My feet hurt from watching all the marching going on every night on the news. And everyone who marches seems to be very angry. But just as every time political opponents call each other Hitler they diminish the evil of the real Hitler, so too it is with marching. Too much of it tends to dilute the marches that were organized in places like Selma and Birmingham.
We just got done with a march for science, which, from what I saw on the news, seemed to be mostly self-satisfied, smug people with a commonality of group think. And woe to anyone who may have a varying opinion or even just a nuanced agreement to the premise that is being argued for via taking to the streets with the feet.
It makes me think a little of the scene in Monty Python’s “Life of Brian.” Please no letters. I fully stipulate that this film is filled with reprehensible and hard to defend scenes. But one scene in particular is simply prophetic in its foretelling of how strident groups, which may have sprung from a logical reaction against a real injustice, in time, devolve into microcosmic mirrors of the totalitarianism they came into being to resist.
In the Monty Python movie, Python John Cleese plays the character of Reg who is the leader of the Judean Peoples Front that wants to overthrow Roman rule in ancient Israel. His group is not to be confused with the Peoples Front of Judea, a rival group who Cleese’s group despises almost as much as they do their Roman conquerors.
During one of the Judean Peoples Front, not the Peoples Front of Judea, clandestine planning meetings, Cleese asks rhetorically and with venom-like anger, “what have the Romans ever done for us?” Someone shouts out “sanitation” — soon a laundry list of civic goods like order, wine, irrigation, roads ensues, pushing Cleese to stop the meeting at his manic best by shouting, “All right, but apart from the sanitation, medicine, education, wine, public order, irrigation, roads, the fresh water system and public health, what have the Romans ever done for us?”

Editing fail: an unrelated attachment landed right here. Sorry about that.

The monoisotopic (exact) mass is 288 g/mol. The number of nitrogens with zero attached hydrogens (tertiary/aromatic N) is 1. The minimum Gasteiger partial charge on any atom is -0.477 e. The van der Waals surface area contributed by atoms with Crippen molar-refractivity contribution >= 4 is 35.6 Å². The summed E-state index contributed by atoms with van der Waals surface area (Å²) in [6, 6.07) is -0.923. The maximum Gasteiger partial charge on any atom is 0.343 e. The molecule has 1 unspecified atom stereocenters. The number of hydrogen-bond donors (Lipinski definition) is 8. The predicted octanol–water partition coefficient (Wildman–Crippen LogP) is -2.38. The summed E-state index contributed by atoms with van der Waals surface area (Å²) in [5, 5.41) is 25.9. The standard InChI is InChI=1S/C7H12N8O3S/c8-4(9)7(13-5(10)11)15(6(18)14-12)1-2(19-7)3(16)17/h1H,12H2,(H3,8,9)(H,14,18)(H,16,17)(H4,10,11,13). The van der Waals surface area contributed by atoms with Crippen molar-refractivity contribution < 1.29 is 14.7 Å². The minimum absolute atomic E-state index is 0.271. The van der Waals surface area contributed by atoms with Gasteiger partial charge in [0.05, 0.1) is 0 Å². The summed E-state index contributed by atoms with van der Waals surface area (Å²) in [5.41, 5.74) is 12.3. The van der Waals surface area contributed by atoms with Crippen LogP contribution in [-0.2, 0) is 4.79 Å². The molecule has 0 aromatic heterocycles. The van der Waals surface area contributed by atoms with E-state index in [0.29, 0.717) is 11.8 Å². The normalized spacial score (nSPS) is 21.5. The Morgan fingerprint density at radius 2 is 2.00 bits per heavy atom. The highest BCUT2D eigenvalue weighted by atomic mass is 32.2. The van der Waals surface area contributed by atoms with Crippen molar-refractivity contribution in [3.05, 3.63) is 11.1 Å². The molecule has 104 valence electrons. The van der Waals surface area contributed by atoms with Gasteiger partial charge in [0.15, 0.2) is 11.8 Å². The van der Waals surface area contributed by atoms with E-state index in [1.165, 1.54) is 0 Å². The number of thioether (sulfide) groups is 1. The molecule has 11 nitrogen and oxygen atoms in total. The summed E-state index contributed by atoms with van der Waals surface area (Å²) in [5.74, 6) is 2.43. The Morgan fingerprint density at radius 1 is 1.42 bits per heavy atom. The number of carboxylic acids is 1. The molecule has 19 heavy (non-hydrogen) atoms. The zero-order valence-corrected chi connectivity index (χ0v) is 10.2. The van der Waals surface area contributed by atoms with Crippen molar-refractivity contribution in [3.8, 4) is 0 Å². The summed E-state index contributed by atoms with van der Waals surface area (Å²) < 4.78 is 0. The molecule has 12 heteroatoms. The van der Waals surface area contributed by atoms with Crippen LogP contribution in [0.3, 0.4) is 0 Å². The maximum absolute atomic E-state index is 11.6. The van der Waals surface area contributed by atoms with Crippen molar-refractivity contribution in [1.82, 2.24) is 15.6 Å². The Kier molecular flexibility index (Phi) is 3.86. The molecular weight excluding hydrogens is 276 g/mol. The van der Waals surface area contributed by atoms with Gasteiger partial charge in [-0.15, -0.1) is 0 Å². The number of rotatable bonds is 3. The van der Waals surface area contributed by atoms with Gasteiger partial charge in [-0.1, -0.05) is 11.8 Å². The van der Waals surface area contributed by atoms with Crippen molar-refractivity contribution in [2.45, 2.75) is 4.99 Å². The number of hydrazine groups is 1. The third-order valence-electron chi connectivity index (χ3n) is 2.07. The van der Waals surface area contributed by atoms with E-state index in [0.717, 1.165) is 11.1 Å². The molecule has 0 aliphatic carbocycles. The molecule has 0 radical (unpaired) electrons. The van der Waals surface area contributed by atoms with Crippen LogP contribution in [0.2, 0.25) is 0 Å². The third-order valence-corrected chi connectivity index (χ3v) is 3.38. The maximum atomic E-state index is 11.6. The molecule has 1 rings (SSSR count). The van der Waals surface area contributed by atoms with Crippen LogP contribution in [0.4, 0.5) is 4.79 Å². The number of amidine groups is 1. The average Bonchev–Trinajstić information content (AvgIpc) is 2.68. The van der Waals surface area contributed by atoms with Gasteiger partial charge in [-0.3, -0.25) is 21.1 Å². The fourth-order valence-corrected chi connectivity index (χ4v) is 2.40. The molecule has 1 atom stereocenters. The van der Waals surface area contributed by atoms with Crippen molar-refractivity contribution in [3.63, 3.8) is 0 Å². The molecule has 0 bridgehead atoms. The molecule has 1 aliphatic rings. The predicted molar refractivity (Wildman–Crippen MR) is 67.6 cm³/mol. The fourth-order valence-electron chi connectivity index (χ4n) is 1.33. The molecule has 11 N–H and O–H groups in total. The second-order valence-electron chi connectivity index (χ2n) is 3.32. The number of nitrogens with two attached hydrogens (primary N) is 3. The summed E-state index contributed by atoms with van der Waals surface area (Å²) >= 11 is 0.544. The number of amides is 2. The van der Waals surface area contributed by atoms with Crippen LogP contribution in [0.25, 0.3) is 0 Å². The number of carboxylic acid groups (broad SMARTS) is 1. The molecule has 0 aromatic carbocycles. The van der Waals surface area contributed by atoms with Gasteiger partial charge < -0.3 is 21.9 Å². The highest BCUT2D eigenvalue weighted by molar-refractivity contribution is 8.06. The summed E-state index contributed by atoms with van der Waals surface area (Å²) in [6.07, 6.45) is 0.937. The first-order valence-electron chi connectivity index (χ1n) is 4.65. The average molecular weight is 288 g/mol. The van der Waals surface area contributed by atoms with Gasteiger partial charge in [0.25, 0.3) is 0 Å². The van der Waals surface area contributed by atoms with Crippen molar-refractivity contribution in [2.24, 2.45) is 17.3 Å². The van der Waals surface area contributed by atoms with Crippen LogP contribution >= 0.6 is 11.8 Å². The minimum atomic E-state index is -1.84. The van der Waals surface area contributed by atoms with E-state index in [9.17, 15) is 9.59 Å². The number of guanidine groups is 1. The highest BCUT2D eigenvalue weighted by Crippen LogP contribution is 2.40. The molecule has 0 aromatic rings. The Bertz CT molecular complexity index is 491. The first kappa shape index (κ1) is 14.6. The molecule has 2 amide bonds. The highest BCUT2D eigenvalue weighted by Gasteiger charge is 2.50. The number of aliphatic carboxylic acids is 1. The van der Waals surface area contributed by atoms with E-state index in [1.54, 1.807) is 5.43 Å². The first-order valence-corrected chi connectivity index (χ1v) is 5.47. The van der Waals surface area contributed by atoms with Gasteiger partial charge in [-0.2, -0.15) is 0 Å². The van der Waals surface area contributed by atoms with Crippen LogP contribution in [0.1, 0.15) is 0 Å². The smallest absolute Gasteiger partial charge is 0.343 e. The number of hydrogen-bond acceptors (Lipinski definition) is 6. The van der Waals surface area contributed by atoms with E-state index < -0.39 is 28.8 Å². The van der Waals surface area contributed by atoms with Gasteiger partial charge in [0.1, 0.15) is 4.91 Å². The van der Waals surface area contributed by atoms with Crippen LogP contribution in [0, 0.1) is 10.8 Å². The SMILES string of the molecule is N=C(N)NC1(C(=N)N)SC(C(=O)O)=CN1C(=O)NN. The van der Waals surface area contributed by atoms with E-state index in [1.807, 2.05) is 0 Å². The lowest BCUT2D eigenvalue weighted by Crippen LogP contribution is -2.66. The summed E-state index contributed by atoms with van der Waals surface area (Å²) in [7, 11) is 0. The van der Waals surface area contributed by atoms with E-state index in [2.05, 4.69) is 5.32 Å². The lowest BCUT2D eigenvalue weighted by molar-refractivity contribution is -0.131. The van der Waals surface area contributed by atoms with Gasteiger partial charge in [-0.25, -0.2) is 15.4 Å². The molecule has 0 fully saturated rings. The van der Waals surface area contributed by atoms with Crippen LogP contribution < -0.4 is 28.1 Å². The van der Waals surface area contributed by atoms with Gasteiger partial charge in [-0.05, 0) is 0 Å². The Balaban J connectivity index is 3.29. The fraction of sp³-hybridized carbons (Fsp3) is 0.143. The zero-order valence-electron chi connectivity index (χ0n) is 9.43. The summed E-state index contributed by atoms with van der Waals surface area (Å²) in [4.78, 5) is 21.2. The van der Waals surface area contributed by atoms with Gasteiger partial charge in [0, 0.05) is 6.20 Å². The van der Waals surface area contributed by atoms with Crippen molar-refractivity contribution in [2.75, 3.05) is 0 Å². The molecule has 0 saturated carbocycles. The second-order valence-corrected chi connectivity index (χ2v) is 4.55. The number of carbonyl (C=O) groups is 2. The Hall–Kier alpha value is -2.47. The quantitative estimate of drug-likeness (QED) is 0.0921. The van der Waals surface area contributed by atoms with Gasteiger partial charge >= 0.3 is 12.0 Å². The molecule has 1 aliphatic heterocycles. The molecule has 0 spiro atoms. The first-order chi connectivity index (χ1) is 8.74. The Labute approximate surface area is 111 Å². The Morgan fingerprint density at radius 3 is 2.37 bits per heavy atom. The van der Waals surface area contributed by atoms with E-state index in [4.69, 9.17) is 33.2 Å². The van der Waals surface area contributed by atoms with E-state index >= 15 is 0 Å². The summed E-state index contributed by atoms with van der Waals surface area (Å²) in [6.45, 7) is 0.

I thought of that scene years ago when Occupy Wall Street marches and sit-ins were all the rage. I saw a sea of young people with cell phones and incredible amounts of leisure railing, like Cleese in “Life of Brian,” against a repressive capitalistic regime which provided the cell phones they used to make reservations in their parents’ basements and provided them the luxury of staying in school and on their parents’ health insurance well into their supposed adulthood.
The ink wasn’t dry on the certification of the last presidential election when hordes of people took to the street. With the recent March for Life being the exception, most marches are filled with angry people screaming angry slogans and to be frank, mobs kind of scare me. Almost every bad thing that happens in the Bible happens at the hands of an out of control mob. Lot’s house was surrounded by a mob. With Moses gone up to Mount Sinai, it was a mob that fashioned a golden calf. And it was a mob that demanded the blood of Jesus.
Which brings us to our word of the day … Deindividuation. Yes, that is a word and it is a word born from the academic study of the psychology of crowds. Basically it is the explanation how individuals who, by themselves, would probably never consider throwing a rock through a window, can be swept up in a mob mentality and pry a cobblestone off a street and smash a storefront in rage. It explains how individuals could be part of the exact same crowd that waved palm fronds one day and screamed “crucify him” all in the same week.
Jesus obviously attracted crowds, but he was never really part of one. It’s a little contradictory I must confess since I am part of the Body of Christ as represented by the billion or so Catholics who the world counts and I worship with a group at every Mass I attend. Yet, if God knows me by name, and if he knows when even a sparrow bites the dust, then when my time comes it will be me alone, standing on my own two stationary feet before God. No sign to hide behind, no slogan to repeat ad infinitum … just me hoping he recognizes me as I have hopefully recognized him, not in any group or organization, but in the eyes of the individuals I have met.